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ElekTex Smart Fabric keyboard goes wireless

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January 15, 2006

ElekTex Smart Fabric keyboard goes wireless

ElekTex Smart Fabric keyboard goes wireless

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January 16, 2006 Let’s get one thing straight before we start – we hate the QWERTY keyboard. It was invented some time in the 1860s yet still exists today as the principal Computer Human Interface (CHI) and the main limitation we face every day in getting information into computers, as it was designed a century before humanity knew diddly about CHI design. It makes computers bigger than they need to be, is responsible for more lower back, shoulder and RSI pain than seems right, and … well, because we’re old dogs, and have trouble learning new tricks, we appear stuck with this technological curse. Thanks – we feel much better having shared that. Now, there’s a new keyboard for tiny devices that makes lots of sense - the ElekTex Smart Fabric keyboard is designed for Smart phones, PDAs and handheld devices, is lightweight, portable, full laptop-sized and now … wireless.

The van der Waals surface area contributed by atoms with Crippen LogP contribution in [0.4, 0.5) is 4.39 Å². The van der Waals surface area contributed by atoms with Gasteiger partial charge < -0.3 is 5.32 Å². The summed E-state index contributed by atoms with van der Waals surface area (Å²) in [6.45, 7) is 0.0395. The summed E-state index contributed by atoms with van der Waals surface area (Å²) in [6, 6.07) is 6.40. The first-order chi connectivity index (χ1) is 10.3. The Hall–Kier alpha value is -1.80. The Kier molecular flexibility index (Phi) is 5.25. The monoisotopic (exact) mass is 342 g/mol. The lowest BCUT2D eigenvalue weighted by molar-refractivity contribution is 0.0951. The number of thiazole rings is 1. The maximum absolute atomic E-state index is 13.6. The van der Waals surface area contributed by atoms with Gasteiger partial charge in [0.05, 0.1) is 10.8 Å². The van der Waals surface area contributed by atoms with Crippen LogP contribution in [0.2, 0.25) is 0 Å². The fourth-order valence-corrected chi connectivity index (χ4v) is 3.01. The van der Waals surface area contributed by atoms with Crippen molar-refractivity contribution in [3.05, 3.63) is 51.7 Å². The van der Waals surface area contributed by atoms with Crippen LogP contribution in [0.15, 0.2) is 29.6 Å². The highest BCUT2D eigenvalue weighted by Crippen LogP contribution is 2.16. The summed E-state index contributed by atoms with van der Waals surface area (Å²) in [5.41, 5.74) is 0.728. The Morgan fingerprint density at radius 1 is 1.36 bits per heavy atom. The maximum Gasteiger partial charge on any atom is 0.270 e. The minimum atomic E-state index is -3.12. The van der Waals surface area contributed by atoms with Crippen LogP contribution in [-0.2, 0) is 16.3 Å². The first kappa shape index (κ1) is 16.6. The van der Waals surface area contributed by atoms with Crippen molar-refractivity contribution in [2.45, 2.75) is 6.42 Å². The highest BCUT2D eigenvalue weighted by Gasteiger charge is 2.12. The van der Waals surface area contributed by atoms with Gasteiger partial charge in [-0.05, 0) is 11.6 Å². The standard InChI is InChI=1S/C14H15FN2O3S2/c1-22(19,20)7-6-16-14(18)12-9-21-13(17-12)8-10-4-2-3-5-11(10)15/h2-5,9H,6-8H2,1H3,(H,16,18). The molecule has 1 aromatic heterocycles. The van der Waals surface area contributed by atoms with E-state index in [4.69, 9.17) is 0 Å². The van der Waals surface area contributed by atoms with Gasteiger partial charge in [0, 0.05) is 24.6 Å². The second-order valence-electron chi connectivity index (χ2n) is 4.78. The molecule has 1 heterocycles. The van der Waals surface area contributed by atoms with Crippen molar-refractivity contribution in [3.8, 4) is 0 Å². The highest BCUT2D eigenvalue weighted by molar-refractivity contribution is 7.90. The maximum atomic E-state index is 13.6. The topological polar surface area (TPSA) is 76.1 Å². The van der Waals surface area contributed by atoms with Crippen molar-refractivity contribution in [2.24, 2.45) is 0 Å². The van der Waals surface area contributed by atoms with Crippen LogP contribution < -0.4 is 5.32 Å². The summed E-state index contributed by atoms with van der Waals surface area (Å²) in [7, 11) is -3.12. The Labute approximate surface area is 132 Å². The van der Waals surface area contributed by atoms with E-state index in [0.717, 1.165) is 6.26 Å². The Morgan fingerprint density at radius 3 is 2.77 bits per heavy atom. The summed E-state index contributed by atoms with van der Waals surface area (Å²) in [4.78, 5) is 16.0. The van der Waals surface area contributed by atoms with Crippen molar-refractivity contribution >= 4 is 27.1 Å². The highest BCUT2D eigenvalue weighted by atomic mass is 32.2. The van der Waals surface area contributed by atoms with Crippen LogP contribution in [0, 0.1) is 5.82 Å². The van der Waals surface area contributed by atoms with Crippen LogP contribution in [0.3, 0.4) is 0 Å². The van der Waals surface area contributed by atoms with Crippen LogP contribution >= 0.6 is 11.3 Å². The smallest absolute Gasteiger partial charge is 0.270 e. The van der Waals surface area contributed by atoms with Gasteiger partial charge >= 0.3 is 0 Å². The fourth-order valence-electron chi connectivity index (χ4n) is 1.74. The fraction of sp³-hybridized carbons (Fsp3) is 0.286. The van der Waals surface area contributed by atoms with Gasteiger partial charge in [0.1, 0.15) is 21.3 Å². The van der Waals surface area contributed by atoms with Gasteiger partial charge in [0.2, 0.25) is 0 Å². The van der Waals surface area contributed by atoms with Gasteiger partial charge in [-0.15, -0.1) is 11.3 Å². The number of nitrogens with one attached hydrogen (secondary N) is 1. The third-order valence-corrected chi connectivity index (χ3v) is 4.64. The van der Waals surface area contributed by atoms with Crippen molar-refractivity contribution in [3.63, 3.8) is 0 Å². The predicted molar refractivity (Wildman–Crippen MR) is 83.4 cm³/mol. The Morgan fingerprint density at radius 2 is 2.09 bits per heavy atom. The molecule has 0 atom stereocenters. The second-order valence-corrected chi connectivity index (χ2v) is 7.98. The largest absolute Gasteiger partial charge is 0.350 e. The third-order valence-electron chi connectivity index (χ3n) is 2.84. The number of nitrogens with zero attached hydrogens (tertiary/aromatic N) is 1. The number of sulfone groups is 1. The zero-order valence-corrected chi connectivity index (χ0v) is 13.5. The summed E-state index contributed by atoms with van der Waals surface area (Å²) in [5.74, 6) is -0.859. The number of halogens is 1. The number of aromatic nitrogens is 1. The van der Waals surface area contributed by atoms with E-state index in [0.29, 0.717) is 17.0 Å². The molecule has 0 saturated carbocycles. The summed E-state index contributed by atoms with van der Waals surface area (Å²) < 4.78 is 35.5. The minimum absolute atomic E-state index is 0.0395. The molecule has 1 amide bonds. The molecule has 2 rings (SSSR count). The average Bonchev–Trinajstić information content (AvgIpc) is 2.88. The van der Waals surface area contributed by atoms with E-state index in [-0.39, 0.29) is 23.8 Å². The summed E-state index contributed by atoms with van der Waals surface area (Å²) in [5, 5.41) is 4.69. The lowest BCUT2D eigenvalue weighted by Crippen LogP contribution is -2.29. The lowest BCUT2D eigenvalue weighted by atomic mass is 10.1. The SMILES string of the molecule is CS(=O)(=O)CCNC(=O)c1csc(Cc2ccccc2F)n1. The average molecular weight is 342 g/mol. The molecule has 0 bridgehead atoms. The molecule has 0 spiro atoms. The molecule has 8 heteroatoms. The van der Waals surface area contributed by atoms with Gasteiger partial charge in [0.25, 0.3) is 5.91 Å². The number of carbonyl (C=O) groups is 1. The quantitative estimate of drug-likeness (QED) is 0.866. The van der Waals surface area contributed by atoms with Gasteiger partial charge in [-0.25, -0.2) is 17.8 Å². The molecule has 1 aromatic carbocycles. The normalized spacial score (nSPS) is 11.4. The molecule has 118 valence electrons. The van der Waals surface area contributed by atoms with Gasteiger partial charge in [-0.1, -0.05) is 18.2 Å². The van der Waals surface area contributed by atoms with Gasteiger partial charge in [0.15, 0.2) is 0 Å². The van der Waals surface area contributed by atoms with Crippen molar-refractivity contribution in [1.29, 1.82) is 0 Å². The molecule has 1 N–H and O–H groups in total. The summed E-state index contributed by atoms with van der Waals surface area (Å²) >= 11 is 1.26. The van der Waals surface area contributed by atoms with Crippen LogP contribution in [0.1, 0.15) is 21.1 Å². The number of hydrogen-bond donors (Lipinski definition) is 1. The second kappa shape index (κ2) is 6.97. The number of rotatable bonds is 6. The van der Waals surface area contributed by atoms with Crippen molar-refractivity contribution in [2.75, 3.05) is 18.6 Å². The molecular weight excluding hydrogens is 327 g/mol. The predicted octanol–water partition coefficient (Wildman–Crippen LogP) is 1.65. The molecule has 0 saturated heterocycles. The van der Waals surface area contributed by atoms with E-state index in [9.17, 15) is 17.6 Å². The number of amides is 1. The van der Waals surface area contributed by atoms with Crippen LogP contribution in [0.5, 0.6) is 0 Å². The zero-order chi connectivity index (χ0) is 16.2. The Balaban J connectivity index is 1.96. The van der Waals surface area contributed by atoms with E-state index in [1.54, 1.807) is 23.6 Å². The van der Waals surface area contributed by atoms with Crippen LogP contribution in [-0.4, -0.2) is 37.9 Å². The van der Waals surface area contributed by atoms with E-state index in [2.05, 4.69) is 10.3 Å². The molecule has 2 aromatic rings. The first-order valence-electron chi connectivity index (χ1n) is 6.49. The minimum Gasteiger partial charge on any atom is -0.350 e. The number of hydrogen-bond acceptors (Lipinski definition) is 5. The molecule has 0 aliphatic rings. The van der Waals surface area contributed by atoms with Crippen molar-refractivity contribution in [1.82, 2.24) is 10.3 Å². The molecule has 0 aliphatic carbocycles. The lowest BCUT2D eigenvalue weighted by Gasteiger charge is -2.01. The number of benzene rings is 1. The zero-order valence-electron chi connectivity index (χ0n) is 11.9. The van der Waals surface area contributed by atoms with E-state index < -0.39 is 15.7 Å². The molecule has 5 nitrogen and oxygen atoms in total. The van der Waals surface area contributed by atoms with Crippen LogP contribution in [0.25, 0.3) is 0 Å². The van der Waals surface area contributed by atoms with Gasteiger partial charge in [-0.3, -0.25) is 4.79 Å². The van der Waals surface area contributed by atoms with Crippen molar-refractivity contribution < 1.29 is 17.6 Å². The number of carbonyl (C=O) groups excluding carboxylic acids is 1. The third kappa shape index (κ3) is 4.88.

The new lightweight and flexible keyboard designed for portable computing and communications devices uses Bluetooth connectivity, is 100% fabric, water-repellent, super durable, and comes with a mobile phone/PDA stand. Weighing 2.4oz, the standard ElekTex keyboard design is the most portable keyboard on the market and it can be rolled up when not in use to fit easily in a pocket or handbag.

The keyboard’s standard design includes a charcoal gray fabric keyboard and the electronics plastic housing has an embedded LED to show keyboard status and Bluetooth connectivity status.

The Eleksen smart keyboard sensor, electronics and Bluetooth interface is available for entities interested in designing or manufacturing their own, branded smart fabric keyboard interfaces for the growing market of highly portable and mobile computing devices. This reference design can be scaled to support different keypad sizes and covering materials.

About the Author
Mike Hanlon After Editing or Managing over 50 print publications primarily in the role of a Magazine Doctor, Mike embraced the internet full-time in 1995 and became a "start-up all-rounder" – quite a few start-ups later, he founded Gizmag in 2002. Now he can write again.   All articles by Mike Hanlon
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